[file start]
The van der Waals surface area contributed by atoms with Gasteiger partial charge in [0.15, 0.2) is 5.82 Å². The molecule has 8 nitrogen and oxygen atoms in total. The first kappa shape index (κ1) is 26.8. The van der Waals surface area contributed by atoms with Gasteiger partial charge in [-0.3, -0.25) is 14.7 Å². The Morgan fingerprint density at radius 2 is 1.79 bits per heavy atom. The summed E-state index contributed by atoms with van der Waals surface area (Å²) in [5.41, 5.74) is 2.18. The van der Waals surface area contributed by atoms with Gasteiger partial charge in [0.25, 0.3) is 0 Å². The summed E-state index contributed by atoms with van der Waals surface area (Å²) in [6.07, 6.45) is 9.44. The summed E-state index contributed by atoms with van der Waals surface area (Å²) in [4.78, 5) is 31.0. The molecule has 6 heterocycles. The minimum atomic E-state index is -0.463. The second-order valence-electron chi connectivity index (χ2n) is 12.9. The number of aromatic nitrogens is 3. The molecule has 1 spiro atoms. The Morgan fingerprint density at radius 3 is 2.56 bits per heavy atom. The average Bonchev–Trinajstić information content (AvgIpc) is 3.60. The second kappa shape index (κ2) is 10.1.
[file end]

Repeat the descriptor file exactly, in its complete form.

The van der Waals surface area contributed by atoms with Gasteiger partial charge in [0.15, 0.2) is 5.82 Å². The molecule has 8 nitrogen and oxygen atoms in total. The first kappa shape index (κ1) is 26.8. The van der Waals surface area contributed by atoms with Gasteiger partial charge in [-0.3, -0.25) is 14.7 Å². The Morgan fingerprint density at radius 2 is 1.79 bits per heavy atom. The summed E-state index contributed by atoms with van der Waals surface area (Å²) in [5.41, 5.74) is 2.18. The van der Waals surface area contributed by atoms with Gasteiger partial charge in [0.25, 0.3) is 0 Å². The summed E-state index contributed by atoms with van der Waals surface area (Å²) in [6.07, 6.45) is 9.44. The summed E-state index contributed by atoms with van der Waals surface area (Å²) in [4.78, 5) is 31.0. The molecule has 6 heterocycles. The minimum atomic E-state index is -0.463. The second-order valence-electron chi connectivity index (χ2n) is 12.9. The number of aromatic nitrogens is 3. The molecule has 1 spiro atoms. The Morgan fingerprint density at radius 3 is 2.56 bits per heavy atom. The average Bonchev–Trinajstić information content (AvgIpc) is 3.60. The second kappa shape index (κ2) is 10.1.